I’m gonna say the title track, 'Fading Lines'.

Tell me a bit about the experiences you went through to get to releasing your debut album.
I recorded it in New York with Ben Greenberg. Before that I had been making a plan for the recording for about 5 months, first researching different producers and deciding which one would be the best match. Then getting a backing band together and finishing songs, lyrics mostly. It was quite exciting to fly to NYC all by myself, quite scary too tbh. I was gonna spend all my life savings on this record and could only hope that it would turn out well. But I figured there was no other way to do it than to just do it fully and immerse myself in the experience and trust in the people I was working with. So I did and the recording process was pretty magical. Everyone in the team was fully dedicated and motivated to making the record the best it could be which was very moving. Then when I got home I started looking for a label. I e-mailed it to Heavenly and I guess they liked it, they came to see a show in Amsterdam and then they were on board.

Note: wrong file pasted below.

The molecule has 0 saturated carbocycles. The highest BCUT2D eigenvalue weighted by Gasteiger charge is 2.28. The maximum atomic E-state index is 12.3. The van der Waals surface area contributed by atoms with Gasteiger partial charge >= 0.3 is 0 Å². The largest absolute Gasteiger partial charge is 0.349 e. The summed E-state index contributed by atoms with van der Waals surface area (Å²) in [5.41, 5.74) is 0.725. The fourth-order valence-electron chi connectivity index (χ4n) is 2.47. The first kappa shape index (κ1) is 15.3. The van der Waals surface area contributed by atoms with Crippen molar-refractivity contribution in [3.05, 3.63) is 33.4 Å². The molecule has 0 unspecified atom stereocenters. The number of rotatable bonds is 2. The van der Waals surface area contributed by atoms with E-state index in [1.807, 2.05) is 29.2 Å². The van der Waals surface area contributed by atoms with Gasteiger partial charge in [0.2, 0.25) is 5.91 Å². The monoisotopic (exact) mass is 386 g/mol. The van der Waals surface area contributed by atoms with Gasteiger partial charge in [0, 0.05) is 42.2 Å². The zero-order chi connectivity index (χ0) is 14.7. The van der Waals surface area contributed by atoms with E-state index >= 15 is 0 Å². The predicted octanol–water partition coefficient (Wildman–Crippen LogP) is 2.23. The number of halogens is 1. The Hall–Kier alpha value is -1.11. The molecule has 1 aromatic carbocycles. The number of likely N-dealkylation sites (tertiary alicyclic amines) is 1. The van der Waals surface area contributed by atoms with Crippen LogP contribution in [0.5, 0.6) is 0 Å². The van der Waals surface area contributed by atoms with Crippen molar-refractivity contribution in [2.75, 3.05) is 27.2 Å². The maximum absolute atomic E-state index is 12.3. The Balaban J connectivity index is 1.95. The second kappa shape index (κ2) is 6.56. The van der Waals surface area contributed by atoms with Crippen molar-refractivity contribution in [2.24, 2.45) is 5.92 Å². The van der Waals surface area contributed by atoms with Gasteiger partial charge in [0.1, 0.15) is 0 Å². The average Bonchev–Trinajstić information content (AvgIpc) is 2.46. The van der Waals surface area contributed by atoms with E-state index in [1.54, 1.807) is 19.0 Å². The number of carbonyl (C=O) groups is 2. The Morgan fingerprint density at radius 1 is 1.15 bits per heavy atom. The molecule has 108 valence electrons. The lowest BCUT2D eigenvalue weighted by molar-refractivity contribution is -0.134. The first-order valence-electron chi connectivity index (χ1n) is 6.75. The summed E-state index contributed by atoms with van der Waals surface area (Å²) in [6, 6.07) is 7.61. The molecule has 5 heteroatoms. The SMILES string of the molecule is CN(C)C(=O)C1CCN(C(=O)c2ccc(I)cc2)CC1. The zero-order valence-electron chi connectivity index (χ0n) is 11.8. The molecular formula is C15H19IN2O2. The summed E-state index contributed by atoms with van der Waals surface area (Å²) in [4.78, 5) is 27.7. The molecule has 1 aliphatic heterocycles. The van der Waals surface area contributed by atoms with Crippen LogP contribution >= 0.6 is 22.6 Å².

What’s your approach to songwriting?
Like I said I don’t really approach it thematically. It’s very intuitive. Mostly it will start with a melody in my head. Then I will think of what guitar part would go well with that and bass part and sometimes even drum part and I sing it all into my phone. I try to make a demo out of it in Garageband but I don’t play drums or keys so it never becomes much to write home about, haha. Words always come last. By that time the melody will be pretty set and I’ve hummed along to the song a couple of 1000 times in my head already and some words will occur in certain parts and I kinda take it from there.

You’ve got a really serious job as well as your music, how do you balance the two?
It’s becoming increasingly difficult tbh. So far my job has been very flexible with allowing me to go touring and tours have been fairly short, like 2 weeks, so it’s easy to let one of my colleagues watch my cases. But I’m finding now that I have no free time left at all to work on new material so I think I might have to take a time out from work soon, to work on a new record.

Are there some stark contrasts between your work with refugees and some of the things (and people) you have to deal with in the music industry?